You’ve collected all your kitchen and garden scraps, done your reading on different composting methods and set aside a corner of your yard as a compost pile.
You feel ready to get started, but are still unsure about one thing: how long is it going to take to turn all these pieces rotting of vegetables into usable plant food?
While this is an important question that all gardeners new to composting must answer, there’s no one-size-fits-all answer.
Multiple factors can affect how long it can take for compost to be ready to use in your garden, including how long you choose to “cure” your it and the composting technique you use.
Read on to find out how you can be sure your compost is good to go.
How Long Does Composting Take?
In nature, composting happens slowly for years. As organic material dies and accumulates, primary, secondary, and tertiary decomposers move in and begin to break down whatever they can find.
This natural process, known as cold composting, will eventually decompose all organic matter, but it can take up to two years or more for materials to fully break down.
Since it is almost completely hands-off, some gardeners choose to implement cold composting in their garden. This method simply requires that your kitchen scraps, yard waste, and other organic materials be piled and left alone.
In about six months to a year, your compost will be ready. Larger compost piles can take upwards of two years to be ready.
Hot composting, on the other hand, requires more work but produces compost in a fraction of the time. This method requires that the compost pile be regularly turned in order to add oxygen to the pile.
This helps to power the aerobic bacteria that will be breaking down your yard waste. With hot composting, you can go from banana peels to usable compost in about a month if done right.
What Are The Stages Of Composting?
Regardless of which composting technique you choose for your garden, your compost pile is going to undergo the same four stages of composting on its journey to becoming brown gold like mushroom compost.
It’s important to keep in mind that because materials are being constantly added to a “continuous” garden compost pile, all the stages of compost aren’t always as obvious as they would be in “batch” composting process in which all the organic materials are put together at once.
The first stage of composting is the mesophilic phase, in which the bacteria that grow best in moderate temperatures (68 to 113 degrees F) begin to proliferate in the pile.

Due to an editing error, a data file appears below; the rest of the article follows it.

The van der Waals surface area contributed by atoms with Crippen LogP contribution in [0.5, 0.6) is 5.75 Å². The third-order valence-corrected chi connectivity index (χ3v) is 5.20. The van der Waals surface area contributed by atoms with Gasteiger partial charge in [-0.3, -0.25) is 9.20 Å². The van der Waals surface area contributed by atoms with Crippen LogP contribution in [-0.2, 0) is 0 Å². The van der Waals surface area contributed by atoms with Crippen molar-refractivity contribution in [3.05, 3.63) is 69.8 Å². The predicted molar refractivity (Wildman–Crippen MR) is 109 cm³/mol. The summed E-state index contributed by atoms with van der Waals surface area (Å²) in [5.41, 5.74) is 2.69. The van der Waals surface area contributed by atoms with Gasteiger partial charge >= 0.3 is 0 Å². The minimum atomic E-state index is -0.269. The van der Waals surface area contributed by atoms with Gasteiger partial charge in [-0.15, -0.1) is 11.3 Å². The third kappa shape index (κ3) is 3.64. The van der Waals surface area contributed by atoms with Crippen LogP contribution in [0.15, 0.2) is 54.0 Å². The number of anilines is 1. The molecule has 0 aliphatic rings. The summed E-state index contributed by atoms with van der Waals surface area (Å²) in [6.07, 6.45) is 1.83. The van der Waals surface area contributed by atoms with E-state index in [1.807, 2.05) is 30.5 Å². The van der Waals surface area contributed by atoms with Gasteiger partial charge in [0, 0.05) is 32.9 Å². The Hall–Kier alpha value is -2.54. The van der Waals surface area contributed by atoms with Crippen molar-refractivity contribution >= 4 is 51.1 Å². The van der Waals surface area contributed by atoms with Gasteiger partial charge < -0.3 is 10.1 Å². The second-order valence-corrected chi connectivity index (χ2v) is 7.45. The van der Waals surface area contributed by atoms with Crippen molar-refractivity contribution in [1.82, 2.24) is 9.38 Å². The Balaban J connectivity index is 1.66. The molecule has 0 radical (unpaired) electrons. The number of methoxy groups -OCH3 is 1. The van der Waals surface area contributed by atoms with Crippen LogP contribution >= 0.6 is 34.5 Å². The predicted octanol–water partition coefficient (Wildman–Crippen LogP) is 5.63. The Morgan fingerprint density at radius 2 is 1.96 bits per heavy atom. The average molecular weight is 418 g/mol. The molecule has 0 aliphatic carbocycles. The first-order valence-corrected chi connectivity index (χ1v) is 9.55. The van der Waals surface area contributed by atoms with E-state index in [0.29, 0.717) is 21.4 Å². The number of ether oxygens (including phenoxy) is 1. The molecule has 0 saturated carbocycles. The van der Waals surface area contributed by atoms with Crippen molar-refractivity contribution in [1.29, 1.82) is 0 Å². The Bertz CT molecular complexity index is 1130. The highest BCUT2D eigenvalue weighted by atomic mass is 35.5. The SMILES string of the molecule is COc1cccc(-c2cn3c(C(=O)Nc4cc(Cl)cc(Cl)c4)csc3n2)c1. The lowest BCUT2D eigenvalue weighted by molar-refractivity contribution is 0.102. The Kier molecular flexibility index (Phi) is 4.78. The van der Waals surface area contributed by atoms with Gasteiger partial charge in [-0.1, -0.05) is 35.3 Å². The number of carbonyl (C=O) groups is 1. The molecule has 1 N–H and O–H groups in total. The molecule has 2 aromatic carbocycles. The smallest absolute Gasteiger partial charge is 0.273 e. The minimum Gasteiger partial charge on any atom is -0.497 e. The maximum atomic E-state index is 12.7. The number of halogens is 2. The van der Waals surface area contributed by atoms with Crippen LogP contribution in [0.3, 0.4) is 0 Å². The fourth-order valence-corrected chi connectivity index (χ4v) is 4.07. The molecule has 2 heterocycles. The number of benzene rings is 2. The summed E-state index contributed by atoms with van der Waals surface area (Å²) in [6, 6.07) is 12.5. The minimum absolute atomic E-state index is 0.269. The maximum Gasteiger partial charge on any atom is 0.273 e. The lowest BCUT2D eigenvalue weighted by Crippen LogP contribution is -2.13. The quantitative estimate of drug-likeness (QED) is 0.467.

They combine oxygen from the environment with carbon from the decaying organic matter to produce carbon dioxide and energy in the form of heat.
As the pile heats up over 111 degrees F, the mesophilic bacteria begin to slow down and the second stage of composting begins.
During the thermophilic phase, heat-loving microorganisms take over and raise the internal temperatures of the compost pile to between 130 to 160 degrees F as they quickly break down any remaining compostable materials.
Depending on how much new organic matter is constantly being added to the pile, the thermophilic phase can last from a few days to a month.
Once the thermophilic bacteria have broken down the majority of the degradable materials, the pile will begin to cool down again. Mesophilic bacteria begin to take over again during the cooling phase again in order to break down some of the courser and more resistant organic materials.
Then comes the curing phase, in which the compost matures, ensuring that any pathogen has died off. Uncured compost can actually kill plants, so it’s important to not skip this step.
Curing can take anywhere from one month to one year, with a longer curing phase producing the best quality compost.
How Do You Know When Compost Is Ready
Once your compost has undergone these four stages, it’s ready to go. Many composters don’t want to wait a whole year for their compost to cure, though, so how can you know if your compost is good to go before the year is up?
The Florida Online Composting Center has a few home tests you can perform to help you determine the maturity of your compost.
What Should Compost Look Like When Done?
If running tests isn’t really your style, you can also determine the maturity of your compost by its appearance. Here are a few things you’ll want to look for in your compost:
- Mature compost should look like dark, crumbly topsoil
- It should have an earthy aroma, not smell of ammonia or rot
- Most of the original materials should be broken down and unrecognizable
- The compost pile should reduce in size by about half of its original volume
- The compost pile has cooled down to ambient temperature
Regardless of how you choose to compost, these tips should help you determine if your compost is ready to use or not.
Keep in mind that some tougher organic materials, like corncobs or pieces of wood, can take longer to break down. It’s ok to sift them from the rest of the compost and have them undergo another round of composting.
If your compost looks and smells ready, it’s probably good to use. If you’re unsure, though, just remember that a longer curing phase will only make your compost better.